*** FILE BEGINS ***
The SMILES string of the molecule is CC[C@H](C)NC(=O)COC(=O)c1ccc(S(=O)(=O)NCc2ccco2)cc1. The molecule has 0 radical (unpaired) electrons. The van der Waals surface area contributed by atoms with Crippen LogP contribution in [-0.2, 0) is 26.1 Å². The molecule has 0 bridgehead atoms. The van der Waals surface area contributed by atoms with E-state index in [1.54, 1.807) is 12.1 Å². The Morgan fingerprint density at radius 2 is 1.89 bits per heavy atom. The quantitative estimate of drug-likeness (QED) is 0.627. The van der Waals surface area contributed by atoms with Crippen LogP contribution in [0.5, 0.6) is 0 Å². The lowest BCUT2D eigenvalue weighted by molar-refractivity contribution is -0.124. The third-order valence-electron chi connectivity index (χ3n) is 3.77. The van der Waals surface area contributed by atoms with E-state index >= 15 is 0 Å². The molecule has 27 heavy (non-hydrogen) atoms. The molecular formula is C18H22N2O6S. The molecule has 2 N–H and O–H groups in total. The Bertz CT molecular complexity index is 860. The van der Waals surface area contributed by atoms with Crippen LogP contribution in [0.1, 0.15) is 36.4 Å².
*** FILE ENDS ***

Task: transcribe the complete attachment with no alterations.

The SMILES string of the molecule is CC[C@H](C)NC(=O)COC(=O)c1ccc(S(=O)(=O)NCc2ccco2)cc1. The molecule has 0 radical (unpaired) electrons. The van der Waals surface area contributed by atoms with Crippen LogP contribution in [-0.2, 0) is 26.1 Å². The molecule has 0 bridgehead atoms. The van der Waals surface area contributed by atoms with E-state index in [1.54, 1.807) is 12.1 Å². The Morgan fingerprint density at radius 2 is 1.89 bits per heavy atom. The quantitative estimate of drug-likeness (QED) is 0.627. The van der Waals surface area contributed by atoms with Crippen LogP contribution in [0.5, 0.6) is 0 Å². The lowest BCUT2D eigenvalue weighted by molar-refractivity contribution is -0.124. The third-order valence-electron chi connectivity index (χ3n) is 3.77. The van der Waals surface area contributed by atoms with E-state index >= 15 is 0 Å². The molecule has 27 heavy (non-hydrogen) atoms. The molecular formula is C18H22N2O6S. The molecule has 2 N–H and O–H groups in total. The Bertz CT molecular complexity index is 860. The van der Waals surface area contributed by atoms with Crippen LogP contribution in [0.1, 0.15) is 36.4 Å².